7 Things You Have To Watch Out For When Ordering Chinese Food In Korea

Don’t settle for less than perfect Chinese food, with these 7 ordering tips!

Korean restaurant owners have shared words of wisdom on what to watch out for when ordering Chinese food. Next time you go for Chinese food, keep these tips in mind!



Be careful if the food tastes different each time you order. Chances are, if the same menu tastes different every single time, the restaurant hires day chefs, who tend to care less about the cleanliness of the kitchen.



If the onions in the jjajang (짜장) sauce is soft and soggy, try not to order from that restaurant again. Soggy onions mean the place makes a large batch of the sauce and uses it until it runs out. Don’t waste your money on sauce that isn’t fresh!



Have you ever ordered sweet and sour pork and got something that has turned rock hard, rather than crunchy good? That means the restaurant didn’t use fresh ingredients to make the menu. Old pork can give off a terrible smell too.



Watch out if the fried rice comes out way too quickly. This should hint that the restaurant cooks the fried rice in large portions, keeps it warm in a rice cooker, and serves whenever it’s ordered. There’s no way to tell how old that fried rice is.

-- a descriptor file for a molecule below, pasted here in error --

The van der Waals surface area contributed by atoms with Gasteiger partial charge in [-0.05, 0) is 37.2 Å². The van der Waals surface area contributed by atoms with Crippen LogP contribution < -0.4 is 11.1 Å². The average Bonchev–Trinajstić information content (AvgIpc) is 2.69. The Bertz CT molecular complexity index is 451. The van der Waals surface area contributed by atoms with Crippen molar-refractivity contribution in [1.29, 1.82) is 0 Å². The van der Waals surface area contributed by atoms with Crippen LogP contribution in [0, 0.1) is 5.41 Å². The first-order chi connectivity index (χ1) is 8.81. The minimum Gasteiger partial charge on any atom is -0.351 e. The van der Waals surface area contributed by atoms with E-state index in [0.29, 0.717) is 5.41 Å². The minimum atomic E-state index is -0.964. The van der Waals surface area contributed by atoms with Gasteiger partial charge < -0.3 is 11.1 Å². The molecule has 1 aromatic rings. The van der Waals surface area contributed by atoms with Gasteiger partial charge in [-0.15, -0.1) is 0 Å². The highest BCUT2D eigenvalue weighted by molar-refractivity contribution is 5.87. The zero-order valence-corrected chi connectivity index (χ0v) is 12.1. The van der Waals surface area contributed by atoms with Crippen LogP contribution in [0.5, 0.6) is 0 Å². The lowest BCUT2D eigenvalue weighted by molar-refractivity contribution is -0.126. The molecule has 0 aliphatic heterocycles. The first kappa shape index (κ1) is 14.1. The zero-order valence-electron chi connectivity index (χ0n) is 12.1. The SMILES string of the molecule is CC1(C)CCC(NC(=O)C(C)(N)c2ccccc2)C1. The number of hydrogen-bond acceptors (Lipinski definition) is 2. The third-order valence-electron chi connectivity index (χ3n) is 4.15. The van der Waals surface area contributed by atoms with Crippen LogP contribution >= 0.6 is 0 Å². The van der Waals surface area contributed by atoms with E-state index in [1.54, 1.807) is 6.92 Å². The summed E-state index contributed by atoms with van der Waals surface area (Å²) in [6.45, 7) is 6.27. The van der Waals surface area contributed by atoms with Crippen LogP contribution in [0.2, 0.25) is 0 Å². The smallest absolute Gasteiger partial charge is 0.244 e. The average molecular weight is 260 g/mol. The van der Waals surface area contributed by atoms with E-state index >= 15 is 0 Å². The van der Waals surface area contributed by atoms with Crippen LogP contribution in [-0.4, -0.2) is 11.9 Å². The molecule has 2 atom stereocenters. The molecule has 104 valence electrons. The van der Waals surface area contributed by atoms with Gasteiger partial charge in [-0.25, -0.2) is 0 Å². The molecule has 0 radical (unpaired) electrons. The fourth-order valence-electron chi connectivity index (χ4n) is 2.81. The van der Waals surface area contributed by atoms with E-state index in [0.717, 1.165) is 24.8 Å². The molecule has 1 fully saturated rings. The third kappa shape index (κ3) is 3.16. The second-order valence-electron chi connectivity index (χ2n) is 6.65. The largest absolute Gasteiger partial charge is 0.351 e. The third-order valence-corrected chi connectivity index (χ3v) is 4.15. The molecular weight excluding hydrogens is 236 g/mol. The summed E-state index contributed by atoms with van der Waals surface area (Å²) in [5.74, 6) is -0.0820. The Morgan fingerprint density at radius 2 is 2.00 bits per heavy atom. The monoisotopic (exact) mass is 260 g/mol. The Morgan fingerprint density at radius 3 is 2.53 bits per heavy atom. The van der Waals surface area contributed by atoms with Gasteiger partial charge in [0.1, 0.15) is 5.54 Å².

If your jjambbong (짬뽕), or the spicy noodle dish, smells funky, it is likely the restaurant isn’t doing a good job of keeping their seafood ingredients fresh. Seafood can start smelling fishy, even if it hasn’t gone bad just yet. Watch out when ordering from such a restaurant!



Chinese restaurants that only deliver, without a serving hall, are much more likely to pay little to no attention to keeping the kitchen clean because there aren’t customers watching. Be careful when ordering from delivery-only Chinese food restaurants.



If the jjajang sauce has a sour aftertaste, it might be better to throw it out. There is no vinegar used to make the jjajang sauce, so it shouldn’t be sour. If it’s sour, either the dish was cooked with a base soybean paste that has gone bad or really old onions.

Source: Dispatch